Determining Political Text Complexity: Conceptualizations, Measurements, and Application

Petro Tolochko, Hajo G Boomgaarden


Language is of major importance in communicating politics to the people. Political texts, however, vary in their use of language beyond their particular contents. Some texts are structurally and linguistically more complex than others. Text complexity, in turn, has an impact on audiences’ abilities to process and acquire information. Yet, the measures used to operationalize textual complexity are vastly different across studies. This study analyzes whether various complexity metrics measure similar underlying constructs and develops an approach to determine the complexity of texts. The current article provides evidence that text complexity is a multidimensional construct and thus should be studied more carefully. It subsequently validates this approach by applying it to a sample of political newspaper articles. The approach should inform future studies on the structure and effects of linguistic complexity on political communication and beyond.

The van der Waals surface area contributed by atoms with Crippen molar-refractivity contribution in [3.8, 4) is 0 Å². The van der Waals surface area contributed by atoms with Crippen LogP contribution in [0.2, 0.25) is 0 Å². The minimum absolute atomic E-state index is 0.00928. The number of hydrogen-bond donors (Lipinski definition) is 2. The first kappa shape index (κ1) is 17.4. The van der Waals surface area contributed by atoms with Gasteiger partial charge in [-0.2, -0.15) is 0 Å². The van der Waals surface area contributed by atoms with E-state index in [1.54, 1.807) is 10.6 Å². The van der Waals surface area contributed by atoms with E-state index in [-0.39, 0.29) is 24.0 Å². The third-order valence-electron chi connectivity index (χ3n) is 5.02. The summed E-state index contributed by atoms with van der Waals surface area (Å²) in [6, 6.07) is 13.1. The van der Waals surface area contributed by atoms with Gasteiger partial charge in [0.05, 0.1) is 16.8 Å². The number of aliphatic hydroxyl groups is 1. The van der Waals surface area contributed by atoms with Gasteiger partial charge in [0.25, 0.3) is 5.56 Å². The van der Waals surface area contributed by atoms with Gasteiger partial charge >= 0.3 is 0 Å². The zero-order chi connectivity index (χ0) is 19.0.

linguistic complexity, political communication, automated text analysis

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